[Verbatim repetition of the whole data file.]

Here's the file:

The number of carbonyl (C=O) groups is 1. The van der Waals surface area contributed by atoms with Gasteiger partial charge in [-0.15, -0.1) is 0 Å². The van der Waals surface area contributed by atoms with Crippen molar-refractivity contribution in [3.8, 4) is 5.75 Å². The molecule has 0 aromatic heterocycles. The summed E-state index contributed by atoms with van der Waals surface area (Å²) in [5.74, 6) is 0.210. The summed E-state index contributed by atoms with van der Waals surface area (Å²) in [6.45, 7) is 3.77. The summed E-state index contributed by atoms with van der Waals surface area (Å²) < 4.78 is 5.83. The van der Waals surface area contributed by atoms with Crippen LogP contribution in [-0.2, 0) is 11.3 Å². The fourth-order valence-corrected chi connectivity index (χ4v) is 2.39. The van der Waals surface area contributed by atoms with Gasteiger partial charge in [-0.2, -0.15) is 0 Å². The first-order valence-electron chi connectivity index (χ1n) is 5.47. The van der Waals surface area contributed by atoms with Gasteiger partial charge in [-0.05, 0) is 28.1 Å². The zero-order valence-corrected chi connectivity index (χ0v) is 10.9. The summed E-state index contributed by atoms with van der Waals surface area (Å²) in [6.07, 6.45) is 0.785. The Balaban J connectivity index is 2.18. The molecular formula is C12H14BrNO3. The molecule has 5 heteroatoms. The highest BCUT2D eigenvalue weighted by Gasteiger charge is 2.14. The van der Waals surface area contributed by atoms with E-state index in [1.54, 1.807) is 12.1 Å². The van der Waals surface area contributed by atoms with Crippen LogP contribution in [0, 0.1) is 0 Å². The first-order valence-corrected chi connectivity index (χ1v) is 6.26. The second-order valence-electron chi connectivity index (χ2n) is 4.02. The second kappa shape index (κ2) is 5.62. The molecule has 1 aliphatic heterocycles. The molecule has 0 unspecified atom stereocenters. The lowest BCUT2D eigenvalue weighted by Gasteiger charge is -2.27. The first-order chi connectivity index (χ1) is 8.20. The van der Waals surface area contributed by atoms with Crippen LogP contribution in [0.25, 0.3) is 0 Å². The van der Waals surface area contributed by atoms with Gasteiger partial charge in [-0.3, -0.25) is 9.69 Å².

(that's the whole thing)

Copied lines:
The number of carbonyl (C=O) groups is 1. The van der Waals surface area contributed by atoms with Gasteiger partial charge in [-0.15, -0.1) is 0 Å². The van der Waals surface area contributed by atoms with Crippen molar-refractivity contribution in [3.8, 4) is 5.75 Å². The molecule has 0 aromatic heterocycles. The summed E-state index contributed by atoms with van der Waals surface area (Å²) in [5.74, 6) is 0.210. The summed E-state index contributed by atoms with van der Waals surface area (Å²) in [6.45, 7) is 3.77. The summed E-state index contributed by atoms with van der Waals surface area (Å²) < 4.78 is 5.83. The van der Waals surface area contributed by atoms with Crippen LogP contribution in [-0.2, 0) is 11.3 Å². The fourth-order valence-corrected chi connectivity index (χ4v) is 2.39. The van der Waals surface area contributed by atoms with Gasteiger partial charge in [-0.2, -0.15) is 0 Å². The first-order valence-electron chi connectivity index (χ1n) is 5.47. The van der Waals surface area contributed by atoms with Gasteiger partial charge in [-0.05, 0) is 28.1 Å². The zero-order valence-corrected chi connectivity index (χ0v) is 10.9. The summed E-state index contributed by atoms with van der Waals surface area (Å²) in [6.07, 6.45) is 0.785. The Balaban J connectivity index is 2.18. The molecular formula is C12H14BrNO3. The molecule has 5 heteroatoms. The highest BCUT2D eigenvalue weighted by Gasteiger charge is 2.14. The van der Waals surface area contributed by atoms with E-state index in [1.54, 1.807) is 12.1 Å². The van der Waals surface area contributed by atoms with Crippen LogP contribution in [0, 0.1) is 0 Å². The first-order valence-corrected chi connectivity index (χ1v) is 6.26. The second-order valence-electron chi connectivity index (χ2n) is 4.02. The second kappa shape index (κ2) is 5.62. The molecule has 1 aliphatic heterocycles. The molecule has 0 unspecified atom stereocenters. The lowest BCUT2D eigenvalue weighted by Gasteiger charge is -2.27. The first-order chi connectivity index (χ1) is 8.20. The van der Waals surface area contributed by atoms with Crippen LogP contribution in [0.25, 0.3) is 0 Å². The van der Waals surface area contributed by atoms with Gasteiger partial charge in [-0.3, -0.25) is 9.69 Å².